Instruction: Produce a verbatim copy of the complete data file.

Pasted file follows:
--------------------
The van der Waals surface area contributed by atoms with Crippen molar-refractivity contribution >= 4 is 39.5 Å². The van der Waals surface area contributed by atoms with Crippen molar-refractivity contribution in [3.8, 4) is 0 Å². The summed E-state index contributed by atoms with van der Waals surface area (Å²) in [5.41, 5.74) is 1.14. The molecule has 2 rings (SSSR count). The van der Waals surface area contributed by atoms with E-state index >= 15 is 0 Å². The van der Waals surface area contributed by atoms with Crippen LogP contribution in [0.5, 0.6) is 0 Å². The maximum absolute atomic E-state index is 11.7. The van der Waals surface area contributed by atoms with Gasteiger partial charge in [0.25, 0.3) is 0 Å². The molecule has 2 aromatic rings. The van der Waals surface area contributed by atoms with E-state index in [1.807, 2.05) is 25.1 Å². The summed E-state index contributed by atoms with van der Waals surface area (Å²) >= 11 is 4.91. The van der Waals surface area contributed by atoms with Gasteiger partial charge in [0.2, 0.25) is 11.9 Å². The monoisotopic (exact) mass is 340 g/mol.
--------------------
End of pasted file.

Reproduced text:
The van der Waals surface area contributed by atoms with Crippen molar-refractivity contribution >= 4 is 39.5 Å². The van der Waals surface area contributed by atoms with Crippen molar-refractivity contribution in [3.8, 4) is 0 Å². The summed E-state index contributed by atoms with van der Waals surface area (Å²) in [5.41, 5.74) is 1.14. The molecule has 2 rings (SSSR count). The van der Waals surface area contributed by atoms with E-state index >= 15 is 0 Å². The van der Waals surface area contributed by atoms with Crippen LogP contribution in [0.5, 0.6) is 0 Å². The maximum absolute atomic E-state index is 11.7. The van der Waals surface area contributed by atoms with Gasteiger partial charge in [0.25, 0.3) is 0 Å². The molecule has 2 aromatic rings. The van der Waals surface area contributed by atoms with E-state index in [1.807, 2.05) is 25.1 Å². The summed E-state index contributed by atoms with van der Waals surface area (Å²) >= 11 is 4.91. The van der Waals surface area contributed by atoms with Gasteiger partial charge in [0.2, 0.25) is 11.9 Å². The monoisotopic (exact) mass is 340 g/mol.